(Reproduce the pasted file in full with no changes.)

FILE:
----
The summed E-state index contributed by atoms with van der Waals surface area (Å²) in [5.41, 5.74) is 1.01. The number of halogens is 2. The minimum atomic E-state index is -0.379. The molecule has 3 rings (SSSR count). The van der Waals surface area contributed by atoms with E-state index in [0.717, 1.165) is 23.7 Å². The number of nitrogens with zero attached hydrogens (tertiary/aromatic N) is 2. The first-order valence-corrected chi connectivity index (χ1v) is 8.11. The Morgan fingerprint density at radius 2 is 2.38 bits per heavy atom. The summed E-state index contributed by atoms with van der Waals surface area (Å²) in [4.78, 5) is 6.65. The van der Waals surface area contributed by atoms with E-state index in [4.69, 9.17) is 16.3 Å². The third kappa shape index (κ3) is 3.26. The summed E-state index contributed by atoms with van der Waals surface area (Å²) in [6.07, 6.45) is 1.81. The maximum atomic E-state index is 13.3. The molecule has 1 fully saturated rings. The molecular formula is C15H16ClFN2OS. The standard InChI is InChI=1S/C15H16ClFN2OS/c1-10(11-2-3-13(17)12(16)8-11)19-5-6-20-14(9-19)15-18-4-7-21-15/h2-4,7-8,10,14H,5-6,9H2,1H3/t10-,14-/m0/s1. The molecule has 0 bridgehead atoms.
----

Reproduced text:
The summed E-state index contributed by atoms with van der Waals surface area (Å²) in [5.41, 5.74) is 1.01. The number of halogens is 2. The minimum atomic E-state index is -0.379. The molecule has 3 rings (SSSR count). The van der Waals surface area contributed by atoms with E-state index in [0.717, 1.165) is 23.7 Å². The number of nitrogens with zero attached hydrogens (tertiary/aromatic N) is 2. The first-order valence-corrected chi connectivity index (χ1v) is 8.11. The Morgan fingerprint density at radius 2 is 2.38 bits per heavy atom. The summed E-state index contributed by atoms with van der Waals surface area (Å²) in [4.78, 5) is 6.65. The van der Waals surface area contributed by atoms with E-state index in [4.69, 9.17) is 16.3 Å². The third kappa shape index (κ3) is 3.26. The summed E-state index contributed by atoms with van der Waals surface area (Å²) in [6.07, 6.45) is 1.81. The maximum atomic E-state index is 13.3. The molecule has 1 fully saturated rings. The molecular formula is C15H16ClFN2OS. The standard InChI is InChI=1S/C15H16ClFN2OS/c1-10(11-2-3-13(17)12(16)8-11)19-5-6-20-14(9-19)15-18-4-7-21-15/h2-4,7-8,10,14H,5-6,9H2,1H3/t10-,14-/m0/s1. The molecule has 0 bridgehead atoms.